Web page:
Johnson is often criticized for what he lacks in pass coverage, but he was rarely asked to drop back in Nick Saban’s scheme. His coverage issues tend to be overstated. There simply isn’t enough game tape available to call him a “liability” in that phase of the game. Johnson is an athletic linebacker with servicable speed for the position and light footwork. Given the opportunity, Johnson could well prove that he’s a three-down player. Here’s a short clip that makes a compelling argument that he won’t have two left feet in coverage (taken from Alabama’s Pro Day):
LM: Admittedly, Nico Johnson is a very good athlete but, he can’t be considered Derrick Johnson good. That’s why DJ stays on the field for every defensive down. At Alabama, in passing situations, Nico would come off and C.J. Mosley would go on. If the Tide is pulling NJ in favor of a better pass protector it means he hasn’t gotten experience in that area. Nico Johnson played in 51 games for the Rolling Tide but, only started 20 games including 5 games as a Senior. That’s only 39%. That’s one reason Chiefs fans should only expect him to be a developmental player. The nature of the pro style game has evolved to where a pass can be expected on every down. Also, Nico Johnson’s challenges don’t stop with pass protection. NJ plays with his pads too high. So, what does that really mean? It’s means he doesn’t keep his shoulders low and he allows blockers to get into his body and cut block him with ease. When I wrote a review of Nico in January I said at that time that he could be a developmental prospect and I still believe it’s this tendency to play to high that he’ll have to overcome before he can be seen as an everyday every down starter.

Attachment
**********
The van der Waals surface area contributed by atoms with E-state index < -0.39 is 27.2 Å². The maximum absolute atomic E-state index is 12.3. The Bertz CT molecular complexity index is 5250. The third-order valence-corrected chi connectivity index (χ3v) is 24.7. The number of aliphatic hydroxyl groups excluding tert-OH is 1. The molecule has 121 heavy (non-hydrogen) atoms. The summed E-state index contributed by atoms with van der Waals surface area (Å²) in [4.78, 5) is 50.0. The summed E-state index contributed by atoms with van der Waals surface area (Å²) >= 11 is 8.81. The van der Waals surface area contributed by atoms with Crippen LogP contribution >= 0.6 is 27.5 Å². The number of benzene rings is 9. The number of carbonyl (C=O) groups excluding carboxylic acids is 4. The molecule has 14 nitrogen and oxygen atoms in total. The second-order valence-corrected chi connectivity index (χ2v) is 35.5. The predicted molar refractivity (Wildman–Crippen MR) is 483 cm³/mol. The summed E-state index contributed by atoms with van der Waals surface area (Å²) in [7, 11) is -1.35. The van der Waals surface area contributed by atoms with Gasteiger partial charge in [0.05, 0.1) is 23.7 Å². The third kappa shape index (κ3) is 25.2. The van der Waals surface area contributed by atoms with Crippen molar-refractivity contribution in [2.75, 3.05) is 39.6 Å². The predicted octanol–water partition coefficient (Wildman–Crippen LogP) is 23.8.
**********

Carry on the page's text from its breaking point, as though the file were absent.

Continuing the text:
SDS: I’m not sure that it’s fair to compare Nico Johnson with his surname-sharing counterpart just 17 days into his NFL career. While Derrick Johnson is currently heralded as one of the best inside linebackers in the league, he was widely considered a bust before head coach Todd Haley arrived in 2009. Without Haley’s chiding and a scheme change, DJ may never have gotten a contract extension in 2010. It typically takes time for a young linebacker to play at that level in the pros. Nico deserves the same opportunity to grow as a football player.
It’s been said that Johnson struggles in pass coverage, but what exactly is the argument? I’ll concede that he’s not particularly fast, but he makes up for that by knowing his assignment and being in the right places more often than not. He will also follow the quarterback’s eyes to anticipate where the football is going to be thrown. Having a jump in defending the pass typically helps him keep pace with runningbacks and tight ends for short periods of time.
Watch Johnson (#35) in man coverage against Vanderbilt’s runningback Jerron Seymour (who runs a sub-4.4 in the 40-yard dash). He was able to anticipate the play and stay right on Seymour’s hip. Had quarterback Jordan Rogers completed the pass, Johnson would’ve been right there to make the stop. Instead, he had such good coverage he was able to pick the ball off.
My opponent cited a previous AA article where he expressed concerns about Nico Johnson’s game. In case you missed it, here’s Mr. Morse’s mid-January evaluation of “NJ”: